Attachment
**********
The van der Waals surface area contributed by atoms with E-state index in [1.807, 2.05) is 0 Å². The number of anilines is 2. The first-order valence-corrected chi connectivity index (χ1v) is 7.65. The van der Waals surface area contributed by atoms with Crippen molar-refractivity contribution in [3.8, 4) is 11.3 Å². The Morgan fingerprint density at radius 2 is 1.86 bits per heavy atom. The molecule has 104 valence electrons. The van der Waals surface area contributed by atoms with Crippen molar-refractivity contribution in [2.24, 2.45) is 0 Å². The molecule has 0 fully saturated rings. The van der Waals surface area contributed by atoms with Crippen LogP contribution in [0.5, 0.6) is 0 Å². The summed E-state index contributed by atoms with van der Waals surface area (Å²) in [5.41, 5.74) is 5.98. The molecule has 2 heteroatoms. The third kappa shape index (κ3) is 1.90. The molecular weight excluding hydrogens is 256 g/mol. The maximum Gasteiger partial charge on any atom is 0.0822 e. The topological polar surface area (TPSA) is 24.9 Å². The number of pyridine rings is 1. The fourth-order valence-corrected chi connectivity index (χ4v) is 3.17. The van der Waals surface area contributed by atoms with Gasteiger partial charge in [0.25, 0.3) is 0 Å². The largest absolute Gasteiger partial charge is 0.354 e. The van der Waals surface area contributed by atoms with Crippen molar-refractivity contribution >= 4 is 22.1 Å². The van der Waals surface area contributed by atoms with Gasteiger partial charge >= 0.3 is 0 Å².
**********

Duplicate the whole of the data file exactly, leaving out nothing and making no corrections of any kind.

The van der Waals surface area contributed by atoms with E-state index in [1.807, 2.05) is 0 Å². The number of anilines is 2. The first-order valence-corrected chi connectivity index (χ1v) is 7.65. The van der Waals surface area contributed by atoms with Crippen molar-refractivity contribution in [3.8, 4) is 11.3 Å². The Morgan fingerprint density at radius 2 is 1.86 bits per heavy atom. The molecule has 104 valence electrons. The van der Waals surface area contributed by atoms with Crippen molar-refractivity contribution in [2.24, 2.45) is 0 Å². The molecule has 0 fully saturated rings. The van der Waals surface area contributed by atoms with Crippen LogP contribution in [0.5, 0.6) is 0 Å². The summed E-state index contributed by atoms with van der Waals surface area (Å²) in [5.41, 5.74) is 5.98. The molecule has 2 heteroatoms. The third kappa shape index (κ3) is 1.90. The molecular weight excluding hydrogens is 256 g/mol. The maximum Gasteiger partial charge on any atom is 0.0822 e. The topological polar surface area (TPSA) is 24.9 Å². The number of pyridine rings is 1. The fourth-order valence-corrected chi connectivity index (χ4v) is 3.17. The van der Waals surface area contributed by atoms with Gasteiger partial charge in [0.25, 0.3) is 0 Å². The largest absolute Gasteiger partial charge is 0.354 e. The van der Waals surface area contributed by atoms with Crippen molar-refractivity contribution >= 4 is 22.1 Å². The van der Waals surface area contributed by atoms with Gasteiger partial charge >= 0.3 is 0 Å².